Your dream became mine. That night, walking alone (was I alone?) I couldn’t help but promise the house—promise you—that it would not be forgotten, that it would not remain unfinished, that it would be lived in and loved.
“It’s just a house,” I’m sure some people will say. But it’s not. It’s you. It’s what I have left of you. It’s something you gave me a long time ago, maybe not even realizing you were doing it. What’s the saying? “There are two things we can give our children. One is roots, the other is wings.” You have given me both, a past and a future. A place where I grew up, and a place where I can finish the work we started.
Pardon me, as I write, if I tell you things you already know. As I talk to you, I’m sharing with whomever wants to listen. And I’ve grown used to telling you, in the past several years, things that you used to know. You forgot so much before you finally moved on.
So let me remind you, and tell the world, that you started a house in 1967, and you never finished it. Like Jefferson at Monticello, you moved into a tiny corner of a grand structure, and spent more time planning than doing. You bought every piece we would need to build a finished house—even the paint, which is now rusted in its cans. It’s like one of those houses you used to be able to order from the Sears catalog, and have shipped, unassembled, to your lot. I even have the assembly instructions.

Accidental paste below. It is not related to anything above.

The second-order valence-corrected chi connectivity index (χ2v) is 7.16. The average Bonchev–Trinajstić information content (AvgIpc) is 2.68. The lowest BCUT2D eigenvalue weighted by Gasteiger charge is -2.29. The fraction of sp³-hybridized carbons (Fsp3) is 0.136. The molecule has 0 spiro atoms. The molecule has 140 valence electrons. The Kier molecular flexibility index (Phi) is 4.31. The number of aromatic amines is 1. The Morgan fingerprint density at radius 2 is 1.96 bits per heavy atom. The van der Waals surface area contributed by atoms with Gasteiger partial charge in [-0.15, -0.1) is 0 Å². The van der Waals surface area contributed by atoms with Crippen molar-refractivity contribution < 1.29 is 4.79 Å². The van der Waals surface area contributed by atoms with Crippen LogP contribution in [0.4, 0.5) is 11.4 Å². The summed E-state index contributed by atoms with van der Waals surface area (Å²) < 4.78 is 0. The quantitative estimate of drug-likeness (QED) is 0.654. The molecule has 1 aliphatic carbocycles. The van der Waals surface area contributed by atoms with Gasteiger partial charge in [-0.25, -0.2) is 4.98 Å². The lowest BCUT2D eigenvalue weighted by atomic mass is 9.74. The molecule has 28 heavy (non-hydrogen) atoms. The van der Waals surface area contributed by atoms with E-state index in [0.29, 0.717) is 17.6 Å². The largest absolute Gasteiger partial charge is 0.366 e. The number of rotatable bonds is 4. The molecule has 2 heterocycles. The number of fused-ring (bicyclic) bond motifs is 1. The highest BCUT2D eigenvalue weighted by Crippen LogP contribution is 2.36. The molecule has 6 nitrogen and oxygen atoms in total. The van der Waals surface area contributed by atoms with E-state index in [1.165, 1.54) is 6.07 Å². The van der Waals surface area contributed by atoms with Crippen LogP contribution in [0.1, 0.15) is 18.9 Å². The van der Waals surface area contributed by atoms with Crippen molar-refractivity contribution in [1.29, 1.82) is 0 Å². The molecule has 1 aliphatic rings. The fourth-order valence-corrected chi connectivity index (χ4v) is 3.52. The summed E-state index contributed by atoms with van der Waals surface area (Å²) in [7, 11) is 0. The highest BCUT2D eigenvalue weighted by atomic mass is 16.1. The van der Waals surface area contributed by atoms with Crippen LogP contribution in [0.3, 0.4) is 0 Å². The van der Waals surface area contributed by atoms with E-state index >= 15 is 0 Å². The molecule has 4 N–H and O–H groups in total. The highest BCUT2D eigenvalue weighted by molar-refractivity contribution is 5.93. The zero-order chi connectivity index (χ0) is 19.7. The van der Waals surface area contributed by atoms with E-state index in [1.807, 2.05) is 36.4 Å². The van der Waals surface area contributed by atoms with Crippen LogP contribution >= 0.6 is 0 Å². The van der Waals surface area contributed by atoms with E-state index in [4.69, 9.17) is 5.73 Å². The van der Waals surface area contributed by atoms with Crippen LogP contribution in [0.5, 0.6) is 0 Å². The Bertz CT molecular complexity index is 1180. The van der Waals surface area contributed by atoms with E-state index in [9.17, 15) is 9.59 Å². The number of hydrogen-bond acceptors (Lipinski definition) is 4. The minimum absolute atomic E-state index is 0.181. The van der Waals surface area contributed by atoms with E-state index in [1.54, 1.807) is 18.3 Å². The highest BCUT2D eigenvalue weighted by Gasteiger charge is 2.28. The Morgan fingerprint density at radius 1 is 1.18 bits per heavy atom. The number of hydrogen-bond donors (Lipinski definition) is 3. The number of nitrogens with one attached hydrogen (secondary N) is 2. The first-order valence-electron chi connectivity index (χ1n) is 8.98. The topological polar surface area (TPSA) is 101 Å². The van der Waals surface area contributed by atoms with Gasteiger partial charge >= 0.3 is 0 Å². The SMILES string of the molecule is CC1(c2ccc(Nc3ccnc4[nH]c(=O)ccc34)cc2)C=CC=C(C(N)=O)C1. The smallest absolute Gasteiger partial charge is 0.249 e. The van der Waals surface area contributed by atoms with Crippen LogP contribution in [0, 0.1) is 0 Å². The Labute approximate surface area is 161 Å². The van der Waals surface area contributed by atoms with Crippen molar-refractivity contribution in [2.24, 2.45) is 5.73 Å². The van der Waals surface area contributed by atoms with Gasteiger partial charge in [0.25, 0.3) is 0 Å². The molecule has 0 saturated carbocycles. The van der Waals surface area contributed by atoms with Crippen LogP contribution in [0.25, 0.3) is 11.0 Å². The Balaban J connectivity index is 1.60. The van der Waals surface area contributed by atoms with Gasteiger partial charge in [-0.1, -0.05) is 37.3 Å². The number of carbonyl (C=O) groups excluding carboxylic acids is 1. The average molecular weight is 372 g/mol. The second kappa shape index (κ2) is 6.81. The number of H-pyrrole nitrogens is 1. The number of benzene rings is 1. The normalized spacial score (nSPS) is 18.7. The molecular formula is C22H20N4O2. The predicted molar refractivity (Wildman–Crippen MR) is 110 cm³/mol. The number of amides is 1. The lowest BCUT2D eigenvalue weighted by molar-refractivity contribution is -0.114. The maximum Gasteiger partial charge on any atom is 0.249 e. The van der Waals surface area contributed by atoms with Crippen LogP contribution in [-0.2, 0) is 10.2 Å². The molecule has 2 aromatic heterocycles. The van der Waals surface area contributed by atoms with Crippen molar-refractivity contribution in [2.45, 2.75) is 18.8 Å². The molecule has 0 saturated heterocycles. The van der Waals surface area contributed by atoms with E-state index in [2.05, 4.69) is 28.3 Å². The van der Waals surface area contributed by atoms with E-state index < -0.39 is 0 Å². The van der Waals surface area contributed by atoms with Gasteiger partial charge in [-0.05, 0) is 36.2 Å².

The structure is sound, with 12-inch masonry walls, hand-assembled trusses and the best building materials you could afford. You didn’t scrimp on quality. But it has no kitchen, only one bathroom for seven bedrooms, the floors are not covered, walls are not painted, many of the doors are stacked, unhung, in the music room, a plywood shell dominates the front wall of the living room, where a bay window will someday go.
Blocking access to needed supplies is a collection of hoarded electronic equipment, every piece of it carried in and placed by you, or by us, over the course of 25 years. You filled every space with old computers, oscilloscopes, frequency analyzers, power supplies and surplus furniture to hold them, convinced it would someday be worth something to someone. The word “hoarding” does not begin to describe, for the casual listener, the experience of over 6,000 square feet of heavy machinery filling what was once intended to be living space.
This is the challenge you have left me. This is what stands between me and the promise I made you. I made it the last time you were awake enough that I was sure you heard me. “I will finish what you started.”
In the days to come, I will tell you, and tell everyone, about that experience. You once laughed at me when I started building a model train layout in the basement, thinking I’d never finish it. I didn’t finish it. We won’t discuss why. Yet. But let’s just say I was saving up my creative energy. The task you’ve left me is bigger and more exciting than any model train could ever be.